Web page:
A University of Mary Washington student has taken her historic preservation studies far beyond the classroom with a historic Route 1 tour that kicked off Saturday, Sept. 7 at Riverfront Park in Fredericksburg.
“You have to start with a community that wants to preserve their history,” said Emily Taggart Schricker, a volunteer at the Historic Fredericksburg Foundation, who has been an integral part of the planning process for The Route 1 Tour and Fredericksburg Community Day. Last year’s tour brought more than 1,000 participants, and even more were expected this year.
“There will be something for everybody who might want to come downtown,” said Taggart Schricker, a historic preservation major. The Route 1 Tour events included a classic car display, vintage fashion show, live music, children’s activities and food tastings. “They will definitely learn some hidden gems about the things they drive past every day.”
A majority of the events were free, with trolley and walking tour tickets available for purchase online and at the event on Saturday.
UMW student volunteers helped out at many of Saturday’s events. UMW faculty members also were involved, including Assistant Professor of Historic Preservation Michael Spencer and Adjunct Professor of Historic Preservation Kerri Barile. Three out of four event tour guides were Mary Washington graduates, Taggart Schricker said.
The idea for the event, now in its second year, started in October 2011 when Taggart Schricker started volunteering on HFFI’s event committee.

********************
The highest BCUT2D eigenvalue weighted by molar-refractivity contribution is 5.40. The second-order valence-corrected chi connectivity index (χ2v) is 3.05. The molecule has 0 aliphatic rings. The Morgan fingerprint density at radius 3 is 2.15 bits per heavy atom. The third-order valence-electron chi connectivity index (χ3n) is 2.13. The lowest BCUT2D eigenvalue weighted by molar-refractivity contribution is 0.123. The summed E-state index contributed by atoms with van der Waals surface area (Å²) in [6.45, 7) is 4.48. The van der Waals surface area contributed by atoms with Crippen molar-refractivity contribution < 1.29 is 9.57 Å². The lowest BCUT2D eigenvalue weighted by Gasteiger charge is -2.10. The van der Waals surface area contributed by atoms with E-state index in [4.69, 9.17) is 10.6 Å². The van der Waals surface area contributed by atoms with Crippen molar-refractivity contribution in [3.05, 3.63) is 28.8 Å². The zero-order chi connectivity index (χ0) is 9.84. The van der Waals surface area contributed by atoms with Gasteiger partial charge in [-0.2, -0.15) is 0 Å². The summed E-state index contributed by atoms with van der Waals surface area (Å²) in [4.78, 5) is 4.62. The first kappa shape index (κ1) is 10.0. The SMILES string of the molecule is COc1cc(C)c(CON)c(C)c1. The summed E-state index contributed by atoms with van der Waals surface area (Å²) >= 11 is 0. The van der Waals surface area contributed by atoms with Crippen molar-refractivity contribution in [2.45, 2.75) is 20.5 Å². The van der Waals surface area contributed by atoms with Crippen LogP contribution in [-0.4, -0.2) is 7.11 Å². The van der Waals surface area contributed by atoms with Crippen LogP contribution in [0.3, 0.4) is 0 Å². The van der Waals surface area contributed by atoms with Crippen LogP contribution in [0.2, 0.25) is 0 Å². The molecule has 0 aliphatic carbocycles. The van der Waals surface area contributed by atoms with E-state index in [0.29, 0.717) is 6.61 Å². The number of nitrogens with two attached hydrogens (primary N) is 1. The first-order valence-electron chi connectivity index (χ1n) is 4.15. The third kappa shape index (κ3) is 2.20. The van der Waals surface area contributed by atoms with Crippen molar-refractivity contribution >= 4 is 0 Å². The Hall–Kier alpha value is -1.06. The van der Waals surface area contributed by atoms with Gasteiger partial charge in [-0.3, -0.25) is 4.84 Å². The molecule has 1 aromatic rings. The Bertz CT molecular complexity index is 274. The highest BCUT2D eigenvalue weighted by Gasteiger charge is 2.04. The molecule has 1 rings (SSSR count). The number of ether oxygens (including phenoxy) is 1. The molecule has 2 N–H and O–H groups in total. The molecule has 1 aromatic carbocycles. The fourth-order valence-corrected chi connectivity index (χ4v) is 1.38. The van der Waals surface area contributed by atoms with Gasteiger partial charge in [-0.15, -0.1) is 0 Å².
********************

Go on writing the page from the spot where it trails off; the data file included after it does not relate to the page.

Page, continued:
“I suggested doing a tour of Fredericksburg’s 20th-century buildings,” she said.
Her event became a focus on historic Route 1 after a suggestion from HFFI Executive Director Sean Maroney.
“Fredericksburg is a town rich in history, but the 20th century hasn’t always gotten a lot of focus,” said Maroney, citing the large emphasis that is often put on Fredericksburg’s Revolutionary War and Civil War past.
Many of Fredericksburg’s unique features came in the 20th century, he explained, when U.S. Route 1 went straight through Fredericksburg on Princess Anne Street and Lafayette Boulevard. Gas stations, hotels and lunch counters popped up to accommodate the travelers.
Taggart Schricker spent the summer working on the event, researching, organizing, finding sponsors, getting downtown stores involved and making phone calls.
“It’s a great way to revitalize downtown,” Maroney said. “It’s about raising and promoting awareness for the very rich history in Fredericksburg.”
More information can be found at http://www.vintageroute1.com/. Event proceeds will benefit the HFFI, which preserves, protects and restores the city of Fredericksburg and its history.